Clinton’s comfortable ties with corporate America are also quiet disturbing. Among her top twenty donors throughout her entire political career are names like Citigroup, Goldman Sachs, JPMorgan Chase, Time Warner, and Lehman Brothers, all having donated handsome amounts of money to her both her Senate and presidential campaigns. Clinton has also received a total of $1.8 million for eight speeches given at conferences held by financial institutions in the past decade, another point Sanders and supporters have made sure to hammer her on. An attendee in one of these such conference in 2013 stated that Clinton “sounded more like a Goldman Sachs managing director” than a candidate for president. Speaking of Goldman Sachs, three of these speeches were given to the notorious multinational investment banking firm for a total of $675,000. This is the same Goldman Sachs who was just recently forced to pay $5.1 billion by a federal judge for deceptive mortgage practices leading up to the 2008 meltdown.

Clinton not only gave speeches to mega corporations, but she also worked for them. During her husband’s tenure as Governor of Arkansas, Hillary Clinton served on Walmart’s board-of-directors and often rubbed shoulders with the Walton family at social events. Even as numerous unions were endorsing her 2008 bid for the White House, Clinton shied away from bashing Walmart’s unethical practices, such as the paltry wages their employees get paid or their anti-union policies, unlike most her liberal colleagues (including Sanders), sometimes even going as far as praising their business model.

Since her departure from the corporation, Clinton has received generous contributions from Walmart and the Walton family, both to her campaign and to the Clinton Foundation, her and her husband’s non-profit organization. The most recent of these contributions came in December of 2015, where Alice Walton (daughter of Walmart founder Sam Walton) donated $353,000 to Clinton’s Democratic National Committee Victory Fund. Despite her ties and time spent with the Walmart corporation, she makes no mention of it in her official biography.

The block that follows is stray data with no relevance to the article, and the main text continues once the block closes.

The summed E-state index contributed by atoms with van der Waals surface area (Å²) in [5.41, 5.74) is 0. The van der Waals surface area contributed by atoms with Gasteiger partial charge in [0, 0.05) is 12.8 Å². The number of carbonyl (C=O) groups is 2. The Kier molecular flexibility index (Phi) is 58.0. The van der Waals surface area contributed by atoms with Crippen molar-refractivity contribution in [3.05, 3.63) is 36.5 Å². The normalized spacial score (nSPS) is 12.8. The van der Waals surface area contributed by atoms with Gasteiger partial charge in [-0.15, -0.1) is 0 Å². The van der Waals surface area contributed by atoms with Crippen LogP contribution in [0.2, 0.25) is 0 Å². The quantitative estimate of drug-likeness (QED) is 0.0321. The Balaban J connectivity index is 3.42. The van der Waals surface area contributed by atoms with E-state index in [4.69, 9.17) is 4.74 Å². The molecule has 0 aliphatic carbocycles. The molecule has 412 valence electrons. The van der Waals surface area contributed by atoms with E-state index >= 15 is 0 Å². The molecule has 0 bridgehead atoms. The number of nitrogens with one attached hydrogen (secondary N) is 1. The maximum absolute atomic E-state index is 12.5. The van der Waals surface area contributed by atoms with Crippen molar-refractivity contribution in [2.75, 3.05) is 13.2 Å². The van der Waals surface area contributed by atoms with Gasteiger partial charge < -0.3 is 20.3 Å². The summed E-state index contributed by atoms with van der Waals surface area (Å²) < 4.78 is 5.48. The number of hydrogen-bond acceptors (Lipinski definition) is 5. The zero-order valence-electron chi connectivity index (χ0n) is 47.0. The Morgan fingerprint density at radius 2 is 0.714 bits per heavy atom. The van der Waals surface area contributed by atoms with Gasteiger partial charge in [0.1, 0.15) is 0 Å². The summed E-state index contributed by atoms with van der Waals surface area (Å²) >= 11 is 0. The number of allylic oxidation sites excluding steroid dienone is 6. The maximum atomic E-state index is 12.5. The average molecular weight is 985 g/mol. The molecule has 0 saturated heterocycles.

There’s also the unnerving contributions individuals, interest groups, and foreign governments have made to the Clinton Foundation. Though the Foundation insisted that their disclosure of the Foundation’s donors would ensure “not even the appearance of a conflict of interest”, many critics have pointed at these questionable donations as a sign that they use the Foundation as a way to accept donations for political favors.

Despite Clinton’s cozy relationships with the corporations and institutions that helped cause the Great Economic Recession of 2008 and continue exploiting humans throughout the world, despite the vast amounts of money she has received from them (both in speaking fees and campaign/foundation contributions), Hillary insists that no amount of money could clout her political judgement, instead promising that she will be tough on Wall Street and make our country’s economic system fair for everyone.  My question to Mrs. Clinton is how does she expect us to believe she is the best candidate to fix the system when it is very clear that she is benefiting from it as well as further perpetuating it?

In contrast, Bernie Sanders has criticized corporate influence of American politics like no other. Seeing as how the American taxpayers bailed out corporate America during the 2008 recession, Sanders believes it’s about high time they return the favor. To pay for his ambitious plan to send young Americans to college tuition-free, he plans on placing a 0.5 percent speculation fee  on all stocks traded and a 0.1 percent fee on all bonds traded. Sanders is also the strongest advocate for campaign finance reform our country is in desperate need of. Instead of the privatization of elections that is currently going on, Sanders believes that the election process needs to be publicly-funded to ensure that candidates get an equal shot and ensure that there is more transparency. Continuing his agenda to help middle class Americans, Sanders is also the only major candidate that has advocated for the dismantlement of this country’s largest financial institutions, stating that “if it is too big to fail, it is too big to exist“.